Guinea pigs have an extensive behavioral repertoire. They communicate through their spoken and body language. In this way, they can signal to each other, but also to people, how they are feeling at the moment. Read how to understand your guinea pigs here.
If you keep a close eye on your guinea pigs, you will notice how “talkative” these sociable rodents are. The animals show the most diverse (social) behavior in larger and mixed-gender groups. There is a complex, hierarchical social system within the association and the genders.
Unlike many other social mammals, guinea pigs do not groom each other and usually do not cuddle with each other. The everyday life of the group is mainly determined by the most diverse vocalizations:
The spoken language of guinea pigs
Guinea pigs can use a wide variety of sounds to express whether they are feeling good or whether they are afraid or want to issue a warning. If you as the owner can interpret these sounds correctly, you can best meet the needs of your guinea pigs.
- Humming (bumbling): When a male courts a rutting female, he makes a humming or cooing noises. The buck moves slowly, rocking, usually slightly sideways with its head lowered and the hair on the back of its neck raised, towards the female. This courting behavior is called “rumba”.
- Chirping: This sound resembles a bird’s chirping and is emitted in a rhythmic sequence when the animals are tense, e.g. when there are differences in their hierarchy or when they are frightened.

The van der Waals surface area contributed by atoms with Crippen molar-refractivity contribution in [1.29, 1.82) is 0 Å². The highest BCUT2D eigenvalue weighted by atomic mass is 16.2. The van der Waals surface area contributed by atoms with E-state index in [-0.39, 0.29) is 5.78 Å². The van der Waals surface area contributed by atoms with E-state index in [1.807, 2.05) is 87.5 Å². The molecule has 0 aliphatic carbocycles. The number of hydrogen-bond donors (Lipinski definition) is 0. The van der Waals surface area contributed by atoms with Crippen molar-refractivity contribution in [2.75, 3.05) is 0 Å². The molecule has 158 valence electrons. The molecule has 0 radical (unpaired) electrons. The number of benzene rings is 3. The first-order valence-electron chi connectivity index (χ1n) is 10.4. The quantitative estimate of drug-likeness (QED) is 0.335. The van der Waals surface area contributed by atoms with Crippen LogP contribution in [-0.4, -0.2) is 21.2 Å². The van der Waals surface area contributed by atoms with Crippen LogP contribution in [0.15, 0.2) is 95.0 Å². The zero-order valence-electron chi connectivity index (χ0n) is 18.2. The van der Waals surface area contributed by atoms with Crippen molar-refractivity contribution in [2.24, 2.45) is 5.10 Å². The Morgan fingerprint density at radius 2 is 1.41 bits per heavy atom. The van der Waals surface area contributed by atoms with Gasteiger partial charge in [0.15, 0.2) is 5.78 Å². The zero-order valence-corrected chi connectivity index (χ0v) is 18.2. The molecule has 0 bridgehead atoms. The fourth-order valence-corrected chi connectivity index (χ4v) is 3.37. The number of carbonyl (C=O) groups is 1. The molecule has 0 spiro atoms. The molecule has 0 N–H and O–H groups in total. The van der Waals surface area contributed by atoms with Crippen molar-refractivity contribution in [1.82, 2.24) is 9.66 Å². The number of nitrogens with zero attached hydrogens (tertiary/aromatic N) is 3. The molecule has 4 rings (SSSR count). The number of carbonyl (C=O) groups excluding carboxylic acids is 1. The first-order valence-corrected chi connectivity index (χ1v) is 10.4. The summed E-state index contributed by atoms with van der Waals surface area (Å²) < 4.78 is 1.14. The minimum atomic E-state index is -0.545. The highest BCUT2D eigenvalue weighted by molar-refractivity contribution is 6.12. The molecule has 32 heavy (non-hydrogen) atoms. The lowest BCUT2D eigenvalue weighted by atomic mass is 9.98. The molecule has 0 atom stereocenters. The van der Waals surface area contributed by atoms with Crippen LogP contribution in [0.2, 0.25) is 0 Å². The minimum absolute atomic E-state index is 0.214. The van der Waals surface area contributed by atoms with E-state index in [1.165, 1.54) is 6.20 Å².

- Squeak: Hatchlings squeak when calling for their mother. Older animals also sometimes utter this lamentation.
- Grunts: Guinea pigs grunt in a friendly manner when greeting others of their own species.
- Chuckling: Guinea pigs that are comfortable will chuckle and mumble with satisfaction.
- Cooing: With this vocalization, the rodents try to calm each other down.
- Whistles: In case of danger, the animals warn each other with a loud, choppy whistle, whereupon the other group members hide in their burrows.
- Demanding Squeaks: Guinea pigs begging for food will squeak loudly and demandingly. The animals can associate certain sounds, such as the rustling of a bag or the opening of a cupboard door, with being fed something tasty. They then squeak loudly in anticipation of the treat.
- Squeak, high-pitched: A high-pitched squeak is a sign of fear, pain, or severe discomfort. You should take these sounds seriously, as they could also indicate an illness.
- The chattering of teeth: Loud gnashing of teeth serves as a demeanor and warning sound in the event of differences in rank.
The body language of guinea pigs
- Harming: A female who feels harassed by a male willing to mate fends off the buck with a targeted stream of urine.
- Standing up: An alert guinea pig stands up with its front legs, stretches out its head, and sniffs excitedly.
- Sniffing: To establish contact, guinea pigs sniff each other’s nose and anus. The animals recognize their group affiliation by their smell.
- Freeze: If the rodents feel threatened but cannot run away or hide, they will freeze in terror. They remain completely motionless. The eyes seem to bulge.
- Cuddling: Hatchlings snuggle together when they seek protection and keep each other warm. Older guinea pigs usually only cuddle together when they are afraid or the protective houses are too small.
- Popcorn: The so-called popcorn in guinea pigs is usually a sign that they feel really good. Younger guinea pigs do this most often. They then jump around wildly in their enclosure, which is a bit reminiscent of the corn in a popcorn machine. However, if these jumps in the air are accompanied by a high-pitched squeak, it can also be a sign of pain or parasite infestation.
- Rumba: A male courts a rutting female by slowly swaying towards his chosen mate. With this showmanship, there are humming sounds.